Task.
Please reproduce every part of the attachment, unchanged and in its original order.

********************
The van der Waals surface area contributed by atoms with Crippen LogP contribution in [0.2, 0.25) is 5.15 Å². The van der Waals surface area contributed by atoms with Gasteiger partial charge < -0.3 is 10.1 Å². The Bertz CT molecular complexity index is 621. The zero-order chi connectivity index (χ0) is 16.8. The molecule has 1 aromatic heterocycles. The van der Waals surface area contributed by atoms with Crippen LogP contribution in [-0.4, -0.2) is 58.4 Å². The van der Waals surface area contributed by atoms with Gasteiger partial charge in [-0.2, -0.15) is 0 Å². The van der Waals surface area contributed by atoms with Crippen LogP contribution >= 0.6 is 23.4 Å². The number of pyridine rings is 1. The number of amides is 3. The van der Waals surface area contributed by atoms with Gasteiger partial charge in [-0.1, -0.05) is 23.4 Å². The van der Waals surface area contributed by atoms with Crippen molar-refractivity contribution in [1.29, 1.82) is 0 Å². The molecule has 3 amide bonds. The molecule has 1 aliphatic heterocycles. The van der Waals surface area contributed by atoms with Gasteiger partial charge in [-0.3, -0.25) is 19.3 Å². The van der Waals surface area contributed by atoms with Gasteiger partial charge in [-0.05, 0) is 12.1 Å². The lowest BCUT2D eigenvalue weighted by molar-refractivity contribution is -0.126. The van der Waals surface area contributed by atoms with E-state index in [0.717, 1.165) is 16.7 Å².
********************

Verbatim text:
The van der Waals surface area contributed by atoms with Crippen LogP contribution in [0.2, 0.25) is 5.15 Å². The van der Waals surface area contributed by atoms with Gasteiger partial charge < -0.3 is 10.1 Å². The Bertz CT molecular complexity index is 621. The zero-order chi connectivity index (χ0) is 16.8. The molecule has 1 aromatic heterocycles. The van der Waals surface area contributed by atoms with Crippen LogP contribution in [-0.4, -0.2) is 58.4 Å². The van der Waals surface area contributed by atoms with Gasteiger partial charge in [-0.2, -0.15) is 0 Å². The van der Waals surface area contributed by atoms with Crippen LogP contribution >= 0.6 is 23.4 Å². The number of pyridine rings is 1. The number of amides is 3. The van der Waals surface area contributed by atoms with Gasteiger partial charge in [-0.1, -0.05) is 23.4 Å². The van der Waals surface area contributed by atoms with Crippen molar-refractivity contribution in [1.29, 1.82) is 0 Å². The molecule has 3 amide bonds. The molecule has 1 aliphatic heterocycles. The van der Waals surface area contributed by atoms with Gasteiger partial charge in [-0.3, -0.25) is 19.3 Å². The van der Waals surface area contributed by atoms with Gasteiger partial charge in [-0.05, 0) is 12.1 Å². The lowest BCUT2D eigenvalue weighted by molar-refractivity contribution is -0.126. The van der Waals surface area contributed by atoms with E-state index in [0.717, 1.165) is 16.7 Å².